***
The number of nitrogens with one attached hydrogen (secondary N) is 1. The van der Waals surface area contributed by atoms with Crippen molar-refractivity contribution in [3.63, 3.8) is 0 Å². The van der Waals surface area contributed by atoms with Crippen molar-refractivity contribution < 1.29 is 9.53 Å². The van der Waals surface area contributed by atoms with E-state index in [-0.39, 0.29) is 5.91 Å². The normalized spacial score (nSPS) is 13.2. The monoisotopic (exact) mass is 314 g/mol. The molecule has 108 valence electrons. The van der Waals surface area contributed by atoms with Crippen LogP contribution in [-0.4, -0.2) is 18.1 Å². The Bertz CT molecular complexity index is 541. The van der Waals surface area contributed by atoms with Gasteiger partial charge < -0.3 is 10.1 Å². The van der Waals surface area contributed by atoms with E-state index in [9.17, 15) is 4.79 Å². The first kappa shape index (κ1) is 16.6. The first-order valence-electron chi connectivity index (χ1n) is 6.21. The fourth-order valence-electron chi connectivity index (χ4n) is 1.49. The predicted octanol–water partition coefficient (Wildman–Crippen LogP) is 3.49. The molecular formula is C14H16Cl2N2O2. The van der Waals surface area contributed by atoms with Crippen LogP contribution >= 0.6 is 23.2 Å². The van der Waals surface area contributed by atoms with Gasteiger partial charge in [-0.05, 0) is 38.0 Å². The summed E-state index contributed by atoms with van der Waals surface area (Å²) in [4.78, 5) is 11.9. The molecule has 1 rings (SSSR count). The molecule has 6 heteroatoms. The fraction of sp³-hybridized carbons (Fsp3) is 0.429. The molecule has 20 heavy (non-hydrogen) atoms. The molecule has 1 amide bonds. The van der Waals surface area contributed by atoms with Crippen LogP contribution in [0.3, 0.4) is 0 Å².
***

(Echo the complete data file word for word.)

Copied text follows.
The number of nitrogens with one attached hydrogen (secondary N) is 1. The van der Waals surface area contributed by atoms with Crippen molar-refractivity contribution in [3.63, 3.8) is 0 Å². The van der Waals surface area contributed by atoms with Crippen molar-refractivity contribution < 1.29 is 9.53 Å². The van der Waals surface area contributed by atoms with E-state index in [-0.39, 0.29) is 5.91 Å². The normalized spacial score (nSPS) is 13.2. The monoisotopic (exact) mass is 314 g/mol. The molecule has 108 valence electrons. The van der Waals surface area contributed by atoms with Crippen LogP contribution in [-0.4, -0.2) is 18.1 Å². The Bertz CT molecular complexity index is 541. The van der Waals surface area contributed by atoms with Gasteiger partial charge < -0.3 is 10.1 Å². The van der Waals surface area contributed by atoms with E-state index in [9.17, 15) is 4.79 Å². The first kappa shape index (κ1) is 16.6. The first-order valence-electron chi connectivity index (χ1n) is 6.21. The fourth-order valence-electron chi connectivity index (χ4n) is 1.49. The predicted octanol–water partition coefficient (Wildman–Crippen LogP) is 3.49. The molecular formula is C14H16Cl2N2O2. The van der Waals surface area contributed by atoms with Crippen LogP contribution >= 0.6 is 23.2 Å². The van der Waals surface area contributed by atoms with Gasteiger partial charge in [-0.05, 0) is 38.0 Å². The summed E-state index contributed by atoms with van der Waals surface area (Å²) in [4.78, 5) is 11.9. The molecule has 1 rings (SSSR count). The molecule has 6 heteroatoms. The fraction of sp³-hybridized carbons (Fsp3) is 0.429. The molecule has 20 heavy (non-hydrogen) atoms. The molecule has 1 amide bonds. The van der Waals surface area contributed by atoms with Crippen LogP contribution in [0.3, 0.4) is 0 Å².